The Georgia General Assembly’s Legislative and Congressional Reapportionment office has begun publishing maps in preparation for a special redistricting session beginning August 15.
These maps, available through the Georgia General Assembly’s website, reveal new district maps for Georgia’s 14 U.S. Congressional Districts, as well as the Georgia House and Georgia Senate.
An early draft of the 14 Congressional House districts shows a new district, courtesy of the 2010 Census, which gives Georgia an additional seat due to its growing population. The seat is slated to represent northeast Georgia, as the northern part of the state has gained significantly in population while central and southern Georgia have seen decreases in population.
The new map protects most incumbents on both sides of the aisle, while making a couple of districts potentially vulnerable in 2012.
- The new 14th district would represent Rabun, Habersham, Stephens, Towns, White, Union, Lumpkin, Hall, and Dawson counties, along with parts of Cherokee and Forsyth counties to give the district some presence in the metro Atlanta area.
- The first district, held by Jack Kingston, has a lot of territory lopped off to Austin Scott in the 8th. He also will lose the Statesboro and Savannah areas to the 12th district, currently held by John Barrow.
- Scott’s district becomes more Republican, with the addition of counties from the 1st, 7th (Rob Woodall) and 10th (Paul Broun) districts. Macon also moves from Scott’s district to the 2nd district, while southern GOP counties along the I-75 corridor come back over from the 2nd.
- Sanford Bishop, a Democrat who barely won re-election in November, gets Macon and part of the Columbus area. Like Scott, Bishop will have a new voting base which is more in his party’s column.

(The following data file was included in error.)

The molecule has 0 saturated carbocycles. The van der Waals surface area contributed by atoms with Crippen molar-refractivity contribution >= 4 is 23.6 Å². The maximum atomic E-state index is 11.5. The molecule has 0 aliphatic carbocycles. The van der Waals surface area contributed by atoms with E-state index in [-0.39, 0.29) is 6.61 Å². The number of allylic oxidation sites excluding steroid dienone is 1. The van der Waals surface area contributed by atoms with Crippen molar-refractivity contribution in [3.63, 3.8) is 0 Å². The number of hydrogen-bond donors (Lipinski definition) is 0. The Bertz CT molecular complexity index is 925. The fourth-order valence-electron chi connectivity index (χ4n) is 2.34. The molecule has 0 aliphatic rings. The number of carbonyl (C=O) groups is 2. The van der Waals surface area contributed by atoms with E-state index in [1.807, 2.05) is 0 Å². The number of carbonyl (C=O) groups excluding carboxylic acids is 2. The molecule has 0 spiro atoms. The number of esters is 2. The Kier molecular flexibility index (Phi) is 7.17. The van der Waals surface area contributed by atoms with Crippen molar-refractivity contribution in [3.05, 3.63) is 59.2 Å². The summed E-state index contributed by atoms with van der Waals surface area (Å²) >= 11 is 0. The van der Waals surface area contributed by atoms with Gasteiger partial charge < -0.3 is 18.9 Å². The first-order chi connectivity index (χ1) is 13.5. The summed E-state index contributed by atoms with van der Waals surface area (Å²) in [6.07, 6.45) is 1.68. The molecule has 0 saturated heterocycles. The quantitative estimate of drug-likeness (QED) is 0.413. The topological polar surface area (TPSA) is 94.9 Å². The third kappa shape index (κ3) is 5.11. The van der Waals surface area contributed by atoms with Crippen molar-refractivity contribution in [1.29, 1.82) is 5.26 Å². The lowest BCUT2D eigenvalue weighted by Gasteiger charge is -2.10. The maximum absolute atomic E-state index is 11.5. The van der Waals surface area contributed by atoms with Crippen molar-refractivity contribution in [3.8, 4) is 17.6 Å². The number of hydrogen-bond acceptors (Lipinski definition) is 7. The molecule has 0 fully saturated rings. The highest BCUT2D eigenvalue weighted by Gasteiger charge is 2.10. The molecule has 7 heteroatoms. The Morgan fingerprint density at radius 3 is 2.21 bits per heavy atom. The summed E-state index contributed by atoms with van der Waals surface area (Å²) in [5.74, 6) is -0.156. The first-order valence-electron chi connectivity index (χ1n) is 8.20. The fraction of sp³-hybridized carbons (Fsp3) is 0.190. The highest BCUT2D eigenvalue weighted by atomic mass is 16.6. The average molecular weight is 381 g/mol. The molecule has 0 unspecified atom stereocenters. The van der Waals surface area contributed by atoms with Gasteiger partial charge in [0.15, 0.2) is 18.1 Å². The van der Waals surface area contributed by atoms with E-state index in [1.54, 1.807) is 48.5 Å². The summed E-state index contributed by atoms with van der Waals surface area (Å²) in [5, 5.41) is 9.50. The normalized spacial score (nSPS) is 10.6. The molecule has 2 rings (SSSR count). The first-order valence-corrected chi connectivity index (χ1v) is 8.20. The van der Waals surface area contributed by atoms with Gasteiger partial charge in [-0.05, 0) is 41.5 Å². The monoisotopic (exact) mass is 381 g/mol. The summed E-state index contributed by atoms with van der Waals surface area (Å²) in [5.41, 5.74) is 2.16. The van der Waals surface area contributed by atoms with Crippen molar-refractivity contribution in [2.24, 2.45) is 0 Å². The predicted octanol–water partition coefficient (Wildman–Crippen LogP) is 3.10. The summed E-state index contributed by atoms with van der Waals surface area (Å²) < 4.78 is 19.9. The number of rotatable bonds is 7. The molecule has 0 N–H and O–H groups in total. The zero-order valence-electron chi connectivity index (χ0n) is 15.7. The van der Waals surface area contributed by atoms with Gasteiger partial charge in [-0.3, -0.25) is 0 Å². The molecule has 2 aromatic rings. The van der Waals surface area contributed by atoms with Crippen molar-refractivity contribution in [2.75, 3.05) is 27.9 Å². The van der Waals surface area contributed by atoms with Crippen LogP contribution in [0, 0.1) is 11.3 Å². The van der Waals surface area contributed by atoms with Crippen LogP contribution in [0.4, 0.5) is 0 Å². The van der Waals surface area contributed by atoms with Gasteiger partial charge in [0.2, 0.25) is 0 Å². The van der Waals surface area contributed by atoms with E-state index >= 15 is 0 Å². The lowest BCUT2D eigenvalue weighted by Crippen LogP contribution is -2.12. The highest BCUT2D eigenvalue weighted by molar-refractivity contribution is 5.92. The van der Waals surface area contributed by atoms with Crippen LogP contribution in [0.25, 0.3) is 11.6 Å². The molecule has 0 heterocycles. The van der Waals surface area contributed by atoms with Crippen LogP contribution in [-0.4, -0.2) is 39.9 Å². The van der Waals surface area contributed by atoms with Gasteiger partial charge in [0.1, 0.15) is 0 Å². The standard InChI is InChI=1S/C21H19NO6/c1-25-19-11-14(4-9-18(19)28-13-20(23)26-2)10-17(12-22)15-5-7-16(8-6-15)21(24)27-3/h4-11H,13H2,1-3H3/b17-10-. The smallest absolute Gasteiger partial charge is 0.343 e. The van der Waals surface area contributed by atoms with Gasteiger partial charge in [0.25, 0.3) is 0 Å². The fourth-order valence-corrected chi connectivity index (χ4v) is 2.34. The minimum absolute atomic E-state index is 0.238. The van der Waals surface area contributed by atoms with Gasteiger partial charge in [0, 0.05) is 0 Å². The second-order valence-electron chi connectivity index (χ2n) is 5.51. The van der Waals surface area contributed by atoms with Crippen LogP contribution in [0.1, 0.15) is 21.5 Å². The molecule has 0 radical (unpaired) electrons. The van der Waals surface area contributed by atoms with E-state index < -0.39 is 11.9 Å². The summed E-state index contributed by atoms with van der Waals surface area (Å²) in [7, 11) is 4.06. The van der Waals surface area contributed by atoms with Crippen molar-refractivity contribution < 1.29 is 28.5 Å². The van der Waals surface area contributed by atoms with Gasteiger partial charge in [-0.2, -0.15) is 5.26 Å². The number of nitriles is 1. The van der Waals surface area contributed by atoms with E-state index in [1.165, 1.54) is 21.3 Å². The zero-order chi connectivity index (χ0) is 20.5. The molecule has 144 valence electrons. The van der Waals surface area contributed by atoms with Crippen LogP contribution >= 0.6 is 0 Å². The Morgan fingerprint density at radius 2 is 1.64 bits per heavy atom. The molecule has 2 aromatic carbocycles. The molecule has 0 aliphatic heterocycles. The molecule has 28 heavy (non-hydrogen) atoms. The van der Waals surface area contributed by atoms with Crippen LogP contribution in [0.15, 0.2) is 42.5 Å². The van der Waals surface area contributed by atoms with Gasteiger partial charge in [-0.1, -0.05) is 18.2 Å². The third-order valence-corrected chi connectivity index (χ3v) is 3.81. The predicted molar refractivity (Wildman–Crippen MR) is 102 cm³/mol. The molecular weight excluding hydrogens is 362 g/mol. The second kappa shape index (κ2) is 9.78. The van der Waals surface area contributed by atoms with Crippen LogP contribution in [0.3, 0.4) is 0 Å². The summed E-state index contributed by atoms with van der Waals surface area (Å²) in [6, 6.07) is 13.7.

- Rob Woodall, in the 7th, loses Walton and Barrow counties to Paul Broun in the 10th, and his district now makes up just a majority of Gwinnett County and nothing else.
- GA-9, currently held by Tom Graves, gains Floyd, Bartow, Chattooga, and Gordon counties from the 11th, as well as part of Cherokee County, as the border of the district dips south. Phil Gingrey’s 11th district also moves further south, picking up the rest of Carroll County and parts of Douglas County from the 3rd district.
- John Lewis’s district, the 5th, creeps eastward into Dekalb County toward Decatur, southward into Henry County, and westward into the southeast part of Cobb County. Likewise, David Scott’s district moves south to take in most of Henry County.
- In the most bizarre cross-section of them all, Cobb County, the third-largest county in the state, is divided between FOUR Congressional districts in this draft – the 11th, the 6th, the 5th, and the 13th.
The incumbents who may have to worry most are Rob Woodall in the 7th and John Barrow in the 12th. Woodall, who won election by a 2:1 margin, loses Barrow and Walton, which went 3:1 for McCain in 2008, while Barrow will lose a lot of Democratic votes from Savannah.
Parts 2 and 3 will assess the changes to the State Senate and State House districts.